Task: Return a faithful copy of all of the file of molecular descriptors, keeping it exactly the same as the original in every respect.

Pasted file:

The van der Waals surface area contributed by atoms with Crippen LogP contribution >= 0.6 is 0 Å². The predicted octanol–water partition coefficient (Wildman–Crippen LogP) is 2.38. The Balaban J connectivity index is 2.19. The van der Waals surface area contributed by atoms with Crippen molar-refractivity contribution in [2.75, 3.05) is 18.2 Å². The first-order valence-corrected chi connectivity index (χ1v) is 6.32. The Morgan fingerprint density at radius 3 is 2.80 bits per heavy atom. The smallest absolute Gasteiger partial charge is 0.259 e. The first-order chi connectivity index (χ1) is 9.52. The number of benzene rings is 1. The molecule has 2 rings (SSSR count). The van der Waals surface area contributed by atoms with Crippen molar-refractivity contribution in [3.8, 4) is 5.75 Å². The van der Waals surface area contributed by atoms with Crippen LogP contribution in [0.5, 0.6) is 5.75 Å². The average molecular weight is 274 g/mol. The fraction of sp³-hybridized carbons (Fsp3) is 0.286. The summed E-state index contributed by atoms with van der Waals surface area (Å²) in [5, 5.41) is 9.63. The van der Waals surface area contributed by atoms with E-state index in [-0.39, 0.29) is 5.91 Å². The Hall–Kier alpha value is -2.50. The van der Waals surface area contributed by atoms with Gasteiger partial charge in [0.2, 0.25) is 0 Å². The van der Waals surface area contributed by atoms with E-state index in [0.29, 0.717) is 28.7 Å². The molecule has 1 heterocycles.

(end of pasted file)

The van der Waals surface area contributed by atoms with Crippen LogP contribution >= 0.6 is 0 Å². The predicted octanol–water partition coefficient (Wildman–Crippen LogP) is 2.38. The Balaban J connectivity index is 2.19. The van der Waals surface area contributed by atoms with Crippen molar-refractivity contribution in [2.75, 3.05) is 18.2 Å². The first-order valence-corrected chi connectivity index (χ1v) is 6.32. The Morgan fingerprint density at radius 3 is 2.80 bits per heavy atom. The smallest absolute Gasteiger partial charge is 0.259 e. The first-order chi connectivity index (χ1) is 9.52. The number of benzene rings is 1. The molecule has 2 rings (SSSR count). The van der Waals surface area contributed by atoms with Crippen molar-refractivity contribution in [3.8, 4) is 5.75 Å². The van der Waals surface area contributed by atoms with Crippen LogP contribution in [0.5, 0.6) is 5.75 Å². The average molecular weight is 274 g/mol. The fraction of sp³-hybridized carbons (Fsp3) is 0.286. The summed E-state index contributed by atoms with van der Waals surface area (Å²) in [5, 5.41) is 9.63. The van der Waals surface area contributed by atoms with E-state index in [-0.39, 0.29) is 5.91 Å². The Hall–Kier alpha value is -2.50. The van der Waals surface area contributed by atoms with Gasteiger partial charge in [0.2, 0.25) is 0 Å². The van der Waals surface area contributed by atoms with E-state index in [0.29, 0.717) is 28.7 Å². The molecule has 1 heterocycles.